These are exciting times for the nations of the Gulf Cooperation Council (GCC), as the decline in oil revenues is forcing them to finally make dramatic changes to their oil-based economies.

Author: Gordon Platt

The six member countries of the GCC have yet to complete their economic union, but all are facing similar needs to reform decades-old policies that have relied on government control of major industries and government handouts.

The GCC countries are trying their best to promote a burgeoning private sector, although they face cultural and religious opposition in some cases—encouraging women to join the workforce is a case in point. These economic reform plans mean big opportunities for foreign companies. General Electric of the US, for example, says it will double its workforce in Saudi Arabia to 4,000 in the next four years, as it works with the government’s Saudi Arabian General Investment Authority on joint ventures worth at least $3 billion to increase the country’s industrial capacity. GE is developing a maintenance facility for military aircraft engines and a plant to make LED lighting. Saudi Aramco, which itself is being transformed into an industrial conglomerate, signed an agreement with GE and Cividale of Italy for a modern steel forging and casting venture.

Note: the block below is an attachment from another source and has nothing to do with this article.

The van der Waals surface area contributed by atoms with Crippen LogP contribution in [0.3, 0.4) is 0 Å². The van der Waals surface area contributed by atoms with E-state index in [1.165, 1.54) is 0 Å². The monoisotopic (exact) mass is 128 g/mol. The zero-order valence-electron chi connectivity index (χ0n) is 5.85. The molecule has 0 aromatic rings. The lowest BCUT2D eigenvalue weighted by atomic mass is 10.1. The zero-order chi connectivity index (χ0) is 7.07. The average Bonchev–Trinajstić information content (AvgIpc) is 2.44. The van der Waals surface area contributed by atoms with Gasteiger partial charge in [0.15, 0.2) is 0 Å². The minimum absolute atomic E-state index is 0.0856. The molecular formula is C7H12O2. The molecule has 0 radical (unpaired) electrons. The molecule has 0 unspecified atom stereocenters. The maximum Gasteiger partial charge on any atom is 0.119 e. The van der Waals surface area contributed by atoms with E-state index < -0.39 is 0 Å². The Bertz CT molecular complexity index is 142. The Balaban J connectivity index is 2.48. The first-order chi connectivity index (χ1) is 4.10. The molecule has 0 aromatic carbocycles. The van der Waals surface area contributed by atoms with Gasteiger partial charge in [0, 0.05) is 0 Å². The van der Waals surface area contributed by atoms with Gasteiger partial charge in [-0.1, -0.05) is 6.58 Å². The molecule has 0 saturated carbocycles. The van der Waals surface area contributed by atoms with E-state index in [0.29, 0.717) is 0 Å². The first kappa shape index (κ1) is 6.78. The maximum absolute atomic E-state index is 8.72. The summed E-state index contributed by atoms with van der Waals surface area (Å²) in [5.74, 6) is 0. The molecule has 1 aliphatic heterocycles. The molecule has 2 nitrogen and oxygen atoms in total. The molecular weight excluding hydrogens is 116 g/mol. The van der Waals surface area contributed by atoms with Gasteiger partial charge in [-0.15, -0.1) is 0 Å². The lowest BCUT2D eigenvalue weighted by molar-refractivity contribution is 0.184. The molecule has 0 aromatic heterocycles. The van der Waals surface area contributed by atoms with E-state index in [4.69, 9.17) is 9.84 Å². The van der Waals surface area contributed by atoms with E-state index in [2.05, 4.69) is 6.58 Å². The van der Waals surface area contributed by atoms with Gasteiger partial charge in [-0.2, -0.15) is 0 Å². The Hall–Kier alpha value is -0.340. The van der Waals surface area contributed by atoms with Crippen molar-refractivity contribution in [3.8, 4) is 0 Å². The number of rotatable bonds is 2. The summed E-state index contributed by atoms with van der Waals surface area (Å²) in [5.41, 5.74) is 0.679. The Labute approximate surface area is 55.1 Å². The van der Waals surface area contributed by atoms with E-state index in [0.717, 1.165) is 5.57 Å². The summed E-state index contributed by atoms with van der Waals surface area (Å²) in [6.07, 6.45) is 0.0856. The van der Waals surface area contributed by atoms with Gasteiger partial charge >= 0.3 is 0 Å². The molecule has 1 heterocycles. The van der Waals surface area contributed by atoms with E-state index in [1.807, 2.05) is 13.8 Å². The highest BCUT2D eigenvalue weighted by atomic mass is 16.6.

Chinese-owned Oman Wanfang just signed a land-use agreement with Oman’s Special Economic Zone Authority for a nearly 3,000-acre industrial park at Duqm, on the coast of the Arabian Sea, 300 miles south of Muscat. Wanfang plans $10 billion in investments from a range of Chinese companies over the next decade.

Meanwhile, sovereign wealth funds are playing a major role in the region’s economic transformation and adopting more-aggressive investment policies at home and abroad. Saudi Arabia’s Public Investment Fund recently ponied up $3.5 billion to back Uber Technologies. The fund will become the world’s largest after Aramco is partially privatized.

The GCC has lavished billions on infrastructure projects, yet it lags in so-called “soft” infrastructure—regulation, transparency and human capital. In this report, we examine the challenges it faces and how they could be resolved.

Even countries such as Kuwait, which sports the lowest break-even price for a barrel of oil, see the need to lessen dependency on oil revenues. The question remains whether enough investors around the world will be convinced of the region’s promise. The UAE, especially Dubai, led the way toward an economy of the future. Abu Dhabi is investing its massive oil riches in tourism, air transportation and financial services.

Change is in the air.


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